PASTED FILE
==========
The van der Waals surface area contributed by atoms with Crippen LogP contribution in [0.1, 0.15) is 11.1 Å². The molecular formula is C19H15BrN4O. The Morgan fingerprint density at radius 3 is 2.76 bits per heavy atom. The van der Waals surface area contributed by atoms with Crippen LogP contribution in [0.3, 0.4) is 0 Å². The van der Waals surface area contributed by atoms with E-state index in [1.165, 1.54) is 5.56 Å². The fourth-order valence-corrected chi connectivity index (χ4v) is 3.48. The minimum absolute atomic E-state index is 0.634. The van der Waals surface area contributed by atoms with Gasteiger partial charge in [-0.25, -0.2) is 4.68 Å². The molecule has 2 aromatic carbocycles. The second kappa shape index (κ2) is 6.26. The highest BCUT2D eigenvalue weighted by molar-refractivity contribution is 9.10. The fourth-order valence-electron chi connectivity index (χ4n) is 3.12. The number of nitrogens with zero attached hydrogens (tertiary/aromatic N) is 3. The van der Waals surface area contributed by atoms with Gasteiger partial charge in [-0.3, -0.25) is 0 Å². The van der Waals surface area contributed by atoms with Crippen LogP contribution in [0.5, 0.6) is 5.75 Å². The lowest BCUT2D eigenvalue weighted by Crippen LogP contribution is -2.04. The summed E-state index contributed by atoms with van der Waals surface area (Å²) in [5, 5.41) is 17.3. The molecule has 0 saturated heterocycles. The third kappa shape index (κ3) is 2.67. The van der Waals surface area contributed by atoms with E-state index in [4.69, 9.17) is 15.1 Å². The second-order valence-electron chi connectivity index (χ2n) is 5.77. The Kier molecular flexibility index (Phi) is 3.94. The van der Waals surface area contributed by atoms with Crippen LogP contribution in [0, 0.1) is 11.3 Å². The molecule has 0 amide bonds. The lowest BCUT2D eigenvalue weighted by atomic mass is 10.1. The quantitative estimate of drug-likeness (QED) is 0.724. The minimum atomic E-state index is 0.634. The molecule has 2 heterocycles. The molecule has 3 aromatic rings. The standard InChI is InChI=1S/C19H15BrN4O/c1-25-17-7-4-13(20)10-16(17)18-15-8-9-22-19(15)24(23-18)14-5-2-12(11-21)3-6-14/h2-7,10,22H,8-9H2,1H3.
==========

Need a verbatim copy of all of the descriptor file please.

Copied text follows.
The van der Waals surface area contributed by atoms with Crippen LogP contribution in [0.1, 0.15) is 11.1 Å². The molecular formula is C19H15BrN4O. The Morgan fingerprint density at radius 3 is 2.76 bits per heavy atom. The van der Waals surface area contributed by atoms with Crippen LogP contribution in [0.3, 0.4) is 0 Å². The van der Waals surface area contributed by atoms with E-state index in [1.165, 1.54) is 5.56 Å². The fourth-order valence-corrected chi connectivity index (χ4v) is 3.48. The minimum absolute atomic E-state index is 0.634. The van der Waals surface area contributed by atoms with Gasteiger partial charge in [-0.25, -0.2) is 4.68 Å². The molecule has 2 aromatic carbocycles. The second kappa shape index (κ2) is 6.26. The highest BCUT2D eigenvalue weighted by molar-refractivity contribution is 9.10. The fourth-order valence-electron chi connectivity index (χ4n) is 3.12. The number of nitrogens with zero attached hydrogens (tertiary/aromatic N) is 3. The van der Waals surface area contributed by atoms with Gasteiger partial charge in [-0.3, -0.25) is 0 Å². The van der Waals surface area contributed by atoms with Crippen LogP contribution in [0.5, 0.6) is 5.75 Å². The lowest BCUT2D eigenvalue weighted by Crippen LogP contribution is -2.04. The summed E-state index contributed by atoms with van der Waals surface area (Å²) in [5, 5.41) is 17.3. The molecule has 0 saturated heterocycles. The third kappa shape index (κ3) is 2.67. The van der Waals surface area contributed by atoms with E-state index in [4.69, 9.17) is 15.1 Å². The second-order valence-electron chi connectivity index (χ2n) is 5.77. The Kier molecular flexibility index (Phi) is 3.94. The van der Waals surface area contributed by atoms with Crippen LogP contribution in [0, 0.1) is 11.3 Å². The molecule has 0 amide bonds. The lowest BCUT2D eigenvalue weighted by atomic mass is 10.1. The quantitative estimate of drug-likeness (QED) is 0.724. The minimum atomic E-state index is 0.634. The molecule has 2 heterocycles. The molecule has 3 aromatic rings. The standard InChI is InChI=1S/C19H15BrN4O/c1-25-17-7-4-13(20)10-16(17)18-15-8-9-22-19(15)24(23-18)14-5-2-12(11-21)3-6-14/h2-7,10,22H,8-9H2,1H3.